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BRICK (director/writer: Rian Johnson; cinematographer: Steve Yedlin; editor: Rian Johnson; music: Nathan Johnson; cast: Joseph Gordon-Levitt (Brendan), Nora Zehetner (Laura), Lukas Haas (the Pin), Noah Fleiss (Tugger), Matt O’Leary (the Brain), Emilie de Ravin (Emily), Noah Segan (Dode), Richard Roundtree (Trueman), Meagan Good (Kara), Brian White (Brad Bramish); Runtime: 110; MPAA Rating: R; producers: Ram Bergman/Mark G. Mathis; Focus Features; 2005)
“Suburban kitsch gets played fast and loose.”

Reviewed by Dennis Schwartz

A thin teenspeak high school gangsta update on Dashiell Hammett and Raymond Chandler’s 1940’s noir classics of The Maltese Falcon and The Big Sleep. It was cute for a Valley sec to hear the verbally-challenged teen thugs dish out slang (cops are “bulls,” guns are “gats,” and a regular guy is a “yeg”) and let go of their middle-class roots to act hard-boiled. After that sec it was all downhill for this viewer. It’s the film debut for writer-director Rian Johnson, whose low-budget indie was shot at his alma mater of San Clemente High School and edited on his computer. Oddly enough it won a special jury prize at the 2005 Sundance film festival for “originality of vision,” which puzzles me as to what originality means to that festival since the film is an obvious ripoff of film noir starring Bogart.

The expressive tale begins in a flashback and has brooding suburban teen loner and ex-pusher Brendan (Joseph Gordon-Levitt) setting out to find his missing vulnerable druggie ex-girlfriend Emily (Emilie de Ravin) after he receives a mysterious phone call from her asking for his help. Our hero uses pay phone booths and seems to be the only teen in California’s upscale suburbia without a cell phone. Emily’s corpse is soon found by a deserted storm-drain tunnel entrance, and our hero decides to penetrate the teen underworld of heroin pushers to find out the culprit, why she was killed and get revenge.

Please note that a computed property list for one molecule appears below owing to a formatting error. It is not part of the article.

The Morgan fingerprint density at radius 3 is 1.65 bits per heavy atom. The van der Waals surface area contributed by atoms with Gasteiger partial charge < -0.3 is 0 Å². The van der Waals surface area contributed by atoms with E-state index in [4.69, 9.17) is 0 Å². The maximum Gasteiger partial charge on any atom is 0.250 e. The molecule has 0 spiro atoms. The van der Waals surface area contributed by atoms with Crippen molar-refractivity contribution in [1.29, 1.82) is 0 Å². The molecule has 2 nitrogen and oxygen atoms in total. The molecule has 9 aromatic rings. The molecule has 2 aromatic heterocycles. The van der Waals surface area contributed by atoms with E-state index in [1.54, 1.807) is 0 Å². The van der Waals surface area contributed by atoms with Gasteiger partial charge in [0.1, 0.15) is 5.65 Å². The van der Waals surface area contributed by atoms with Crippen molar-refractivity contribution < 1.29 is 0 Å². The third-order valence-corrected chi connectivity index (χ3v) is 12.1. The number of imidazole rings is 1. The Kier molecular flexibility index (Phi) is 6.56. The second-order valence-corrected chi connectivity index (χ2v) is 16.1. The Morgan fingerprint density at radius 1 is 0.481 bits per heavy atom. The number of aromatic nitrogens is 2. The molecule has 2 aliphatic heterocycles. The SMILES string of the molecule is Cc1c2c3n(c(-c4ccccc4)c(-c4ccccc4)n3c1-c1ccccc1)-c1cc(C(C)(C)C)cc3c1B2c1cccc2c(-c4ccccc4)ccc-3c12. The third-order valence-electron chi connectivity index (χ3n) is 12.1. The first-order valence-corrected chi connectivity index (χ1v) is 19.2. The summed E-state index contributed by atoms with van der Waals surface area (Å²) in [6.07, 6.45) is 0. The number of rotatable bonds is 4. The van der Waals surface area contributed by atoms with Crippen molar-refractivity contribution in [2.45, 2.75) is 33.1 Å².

In the present our charismatic bespectacled tough boy imitation of Sam Spade uncovers a gang of drug dealers operating through a pie shop parking lot and the school drama club. The kingpin is a frail, clubfooted, smarty-pants 26-year-old called the Pin (Lukas Haas), who operates his heroin ring from his basement room in his parents’ suburban home. Pin’s number one man is the meathead, muscle-bound, hotheaded, oafish, hip-hop knit hat wearing white boy Tugger (Noah Fleiss).

Using in the background his sidekick, aptly called the Brain (Matt O’Leary), for support, Brendan infiltrates the gang and for his trouble gets smacked around by Tugger. He also contacts Emily’s new lovelorn stoner boyfriend Dode (Noah Segan) and a pair of femmes fatales: the manipulative rich party gal Laura (Nora Zehetner) and the evil Kara (Meagan Good), cock tease extraordinaire and drama-queen. There’s also some funny business over his association with law-and-order Assistant Vice Principal Trueman (Richard Roundtree), who uses him as a stoolie on high school drug activities rather than turn him over to the law for his past part in drug dealing.

The story line is murky, unable to deliver any surprises and at times simply absurd, but the joy in the film (if there’s any joy to it) is in the gimmicky lighthearted banter among the hipster kiddie gangstas and the killer-smarts of the cool hero who is about to learn a life lesson from this experience. Suburban kitsch gets played fast and loose, as the sunny southern California setting gets turned into a dark place of shady deals in the most ordinary places (locker rooms and mother’s kitchen table) and the hero’s heart is broken from impossible dreams like Bogart’s was in that other pic. For those who can take it on its own terms as a film that reflects the angst of contemporary teens who regard adults with apprehension and cling to their own limited reality of the world, then the adult in you (unless you fit the bill as the target teen audience not spoon-fed on film noir) might find yourself transported back to a time when you also suffered growing pains and acted stupid and would somehow survive to live another day.


Dennis Schwartz: “Ozus’ World Movie Reviews”